Recently I came across an excellent essay in the New York Times regarding the past 50 years of the “War on Poverty.” It’s an insightful if not depressing read. Highlights include:
- The poverty rate has fallen only to 15 percent from 19 percent in two generations
- 46 million Americans live in households where the government considers their income scarcely adequate
- About 30 percent of single mothers live in poverty
What’s more, we seem to be lost in a spiraling debate over whether or not government–that is, democracy–has a substantial and direct role to play in addressing poverty. I, for one, have no interest in waiting for the private sector of capitalism to step up to the plate to address the issue. Solving poverty is not a priority or interest for capitalism. So if a democratic government won’t step in to address the problems then what entity will?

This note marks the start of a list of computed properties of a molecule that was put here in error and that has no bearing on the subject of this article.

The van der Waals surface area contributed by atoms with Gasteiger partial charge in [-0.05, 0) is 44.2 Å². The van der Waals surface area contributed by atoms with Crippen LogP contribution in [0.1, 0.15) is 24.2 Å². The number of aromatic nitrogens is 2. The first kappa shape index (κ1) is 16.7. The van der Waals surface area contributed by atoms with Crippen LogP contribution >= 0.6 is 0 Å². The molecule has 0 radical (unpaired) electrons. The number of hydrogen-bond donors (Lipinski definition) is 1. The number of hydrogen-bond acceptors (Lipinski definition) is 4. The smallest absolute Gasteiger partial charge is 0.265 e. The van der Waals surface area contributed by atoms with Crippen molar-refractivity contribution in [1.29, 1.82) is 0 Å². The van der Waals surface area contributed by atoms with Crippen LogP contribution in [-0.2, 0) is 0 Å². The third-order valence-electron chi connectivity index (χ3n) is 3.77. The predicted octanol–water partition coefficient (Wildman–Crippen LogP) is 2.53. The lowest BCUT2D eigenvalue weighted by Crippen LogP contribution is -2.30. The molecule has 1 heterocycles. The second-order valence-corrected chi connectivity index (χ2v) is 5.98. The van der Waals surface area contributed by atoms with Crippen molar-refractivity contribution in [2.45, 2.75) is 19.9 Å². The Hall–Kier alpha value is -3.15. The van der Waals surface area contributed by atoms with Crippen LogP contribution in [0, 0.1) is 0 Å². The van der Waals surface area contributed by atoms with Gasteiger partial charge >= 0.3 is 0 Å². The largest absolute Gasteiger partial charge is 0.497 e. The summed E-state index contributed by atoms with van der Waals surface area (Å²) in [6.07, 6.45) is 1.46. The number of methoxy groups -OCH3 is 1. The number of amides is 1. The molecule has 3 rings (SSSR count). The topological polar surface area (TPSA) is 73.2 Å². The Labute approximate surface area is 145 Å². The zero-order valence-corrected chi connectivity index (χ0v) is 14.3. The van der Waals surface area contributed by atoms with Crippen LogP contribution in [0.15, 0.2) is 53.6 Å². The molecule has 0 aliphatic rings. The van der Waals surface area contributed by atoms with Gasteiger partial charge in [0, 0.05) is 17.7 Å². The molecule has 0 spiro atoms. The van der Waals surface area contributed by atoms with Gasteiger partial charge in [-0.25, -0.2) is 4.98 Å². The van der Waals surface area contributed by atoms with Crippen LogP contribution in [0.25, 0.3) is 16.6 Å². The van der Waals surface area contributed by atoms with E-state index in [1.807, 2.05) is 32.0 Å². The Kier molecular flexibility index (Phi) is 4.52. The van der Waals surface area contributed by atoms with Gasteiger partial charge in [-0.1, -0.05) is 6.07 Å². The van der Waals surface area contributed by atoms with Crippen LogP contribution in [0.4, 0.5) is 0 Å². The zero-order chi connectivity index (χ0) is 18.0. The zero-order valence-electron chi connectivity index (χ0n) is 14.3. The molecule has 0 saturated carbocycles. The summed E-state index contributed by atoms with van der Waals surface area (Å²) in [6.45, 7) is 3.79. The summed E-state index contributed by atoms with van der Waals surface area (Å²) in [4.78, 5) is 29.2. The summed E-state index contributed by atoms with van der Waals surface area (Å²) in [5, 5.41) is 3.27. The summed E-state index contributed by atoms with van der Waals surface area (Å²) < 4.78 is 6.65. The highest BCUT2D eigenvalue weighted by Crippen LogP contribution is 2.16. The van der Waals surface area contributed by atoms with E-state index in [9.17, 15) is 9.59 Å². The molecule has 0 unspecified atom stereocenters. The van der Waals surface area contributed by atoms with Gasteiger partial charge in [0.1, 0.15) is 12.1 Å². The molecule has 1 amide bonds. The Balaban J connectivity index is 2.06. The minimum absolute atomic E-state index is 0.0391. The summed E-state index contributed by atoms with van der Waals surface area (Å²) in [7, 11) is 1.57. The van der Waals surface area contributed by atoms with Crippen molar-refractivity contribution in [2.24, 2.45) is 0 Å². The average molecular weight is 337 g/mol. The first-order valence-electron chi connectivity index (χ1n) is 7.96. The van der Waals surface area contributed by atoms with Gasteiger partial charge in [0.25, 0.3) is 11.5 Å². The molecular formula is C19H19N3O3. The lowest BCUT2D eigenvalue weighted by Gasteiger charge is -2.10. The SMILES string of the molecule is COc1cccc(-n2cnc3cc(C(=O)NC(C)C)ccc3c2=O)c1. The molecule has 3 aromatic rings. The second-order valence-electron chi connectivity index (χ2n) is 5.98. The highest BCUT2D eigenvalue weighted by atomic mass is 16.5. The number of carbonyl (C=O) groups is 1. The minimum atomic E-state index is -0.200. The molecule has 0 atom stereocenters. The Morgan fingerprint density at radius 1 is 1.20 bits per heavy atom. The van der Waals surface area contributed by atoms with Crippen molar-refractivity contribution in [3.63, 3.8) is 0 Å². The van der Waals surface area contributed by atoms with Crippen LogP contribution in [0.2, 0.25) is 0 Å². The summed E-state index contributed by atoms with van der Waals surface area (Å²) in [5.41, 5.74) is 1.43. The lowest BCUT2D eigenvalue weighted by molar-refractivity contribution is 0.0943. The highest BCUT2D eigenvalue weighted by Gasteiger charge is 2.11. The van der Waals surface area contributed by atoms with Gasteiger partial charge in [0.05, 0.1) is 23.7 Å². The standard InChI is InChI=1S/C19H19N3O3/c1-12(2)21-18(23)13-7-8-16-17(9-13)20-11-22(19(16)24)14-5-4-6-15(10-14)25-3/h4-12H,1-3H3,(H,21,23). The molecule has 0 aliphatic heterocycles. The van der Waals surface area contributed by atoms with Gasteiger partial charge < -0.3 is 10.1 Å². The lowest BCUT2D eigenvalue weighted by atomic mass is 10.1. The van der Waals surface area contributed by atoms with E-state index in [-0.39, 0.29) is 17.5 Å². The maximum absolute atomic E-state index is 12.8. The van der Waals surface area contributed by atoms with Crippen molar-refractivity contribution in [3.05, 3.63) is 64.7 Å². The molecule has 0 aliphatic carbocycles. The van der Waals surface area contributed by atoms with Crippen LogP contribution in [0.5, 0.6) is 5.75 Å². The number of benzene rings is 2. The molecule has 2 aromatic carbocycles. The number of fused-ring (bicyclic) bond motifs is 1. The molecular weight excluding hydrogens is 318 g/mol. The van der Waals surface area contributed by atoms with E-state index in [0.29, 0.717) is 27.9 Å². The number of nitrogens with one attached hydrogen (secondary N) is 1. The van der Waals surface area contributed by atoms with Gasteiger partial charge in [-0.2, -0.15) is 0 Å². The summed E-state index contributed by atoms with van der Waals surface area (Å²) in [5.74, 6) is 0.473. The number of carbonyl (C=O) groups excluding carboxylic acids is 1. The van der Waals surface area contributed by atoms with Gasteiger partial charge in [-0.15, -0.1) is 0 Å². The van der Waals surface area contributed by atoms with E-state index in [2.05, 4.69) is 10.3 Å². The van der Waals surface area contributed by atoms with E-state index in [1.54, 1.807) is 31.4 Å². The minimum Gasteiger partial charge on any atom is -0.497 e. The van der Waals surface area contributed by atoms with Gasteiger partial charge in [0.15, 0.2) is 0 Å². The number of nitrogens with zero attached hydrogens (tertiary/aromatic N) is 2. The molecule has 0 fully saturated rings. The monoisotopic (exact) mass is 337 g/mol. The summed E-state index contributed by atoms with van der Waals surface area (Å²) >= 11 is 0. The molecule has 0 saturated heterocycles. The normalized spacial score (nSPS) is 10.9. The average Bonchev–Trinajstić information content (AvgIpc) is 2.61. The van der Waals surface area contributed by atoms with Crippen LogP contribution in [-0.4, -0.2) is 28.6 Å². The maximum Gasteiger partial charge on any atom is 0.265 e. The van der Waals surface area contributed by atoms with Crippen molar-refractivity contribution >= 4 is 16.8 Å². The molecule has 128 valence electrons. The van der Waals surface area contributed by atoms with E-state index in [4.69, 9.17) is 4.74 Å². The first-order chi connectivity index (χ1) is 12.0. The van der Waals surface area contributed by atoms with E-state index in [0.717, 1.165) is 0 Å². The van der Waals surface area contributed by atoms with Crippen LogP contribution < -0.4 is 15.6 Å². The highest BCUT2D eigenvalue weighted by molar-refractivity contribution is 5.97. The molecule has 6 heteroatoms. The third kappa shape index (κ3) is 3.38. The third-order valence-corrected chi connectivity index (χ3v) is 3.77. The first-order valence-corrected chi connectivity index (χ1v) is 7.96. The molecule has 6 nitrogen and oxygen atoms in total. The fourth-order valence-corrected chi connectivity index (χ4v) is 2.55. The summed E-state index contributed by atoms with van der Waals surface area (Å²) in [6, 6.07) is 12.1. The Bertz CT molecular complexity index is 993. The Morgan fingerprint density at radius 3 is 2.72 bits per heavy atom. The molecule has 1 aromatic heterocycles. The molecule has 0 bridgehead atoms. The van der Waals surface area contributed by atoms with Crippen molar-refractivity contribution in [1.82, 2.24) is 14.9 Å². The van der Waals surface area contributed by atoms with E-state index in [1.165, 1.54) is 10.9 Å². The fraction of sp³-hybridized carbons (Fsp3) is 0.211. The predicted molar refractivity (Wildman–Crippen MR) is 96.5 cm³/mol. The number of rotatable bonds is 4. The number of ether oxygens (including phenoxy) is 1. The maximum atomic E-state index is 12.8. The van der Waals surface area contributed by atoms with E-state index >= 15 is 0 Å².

As James P. Ziliak of the University of Kentucky put it: “We need strong economic growth with gains widely distributed. If the private labor market won’t step up to the plate, we’re going to have to strengthen programs to help these people get by and survive.”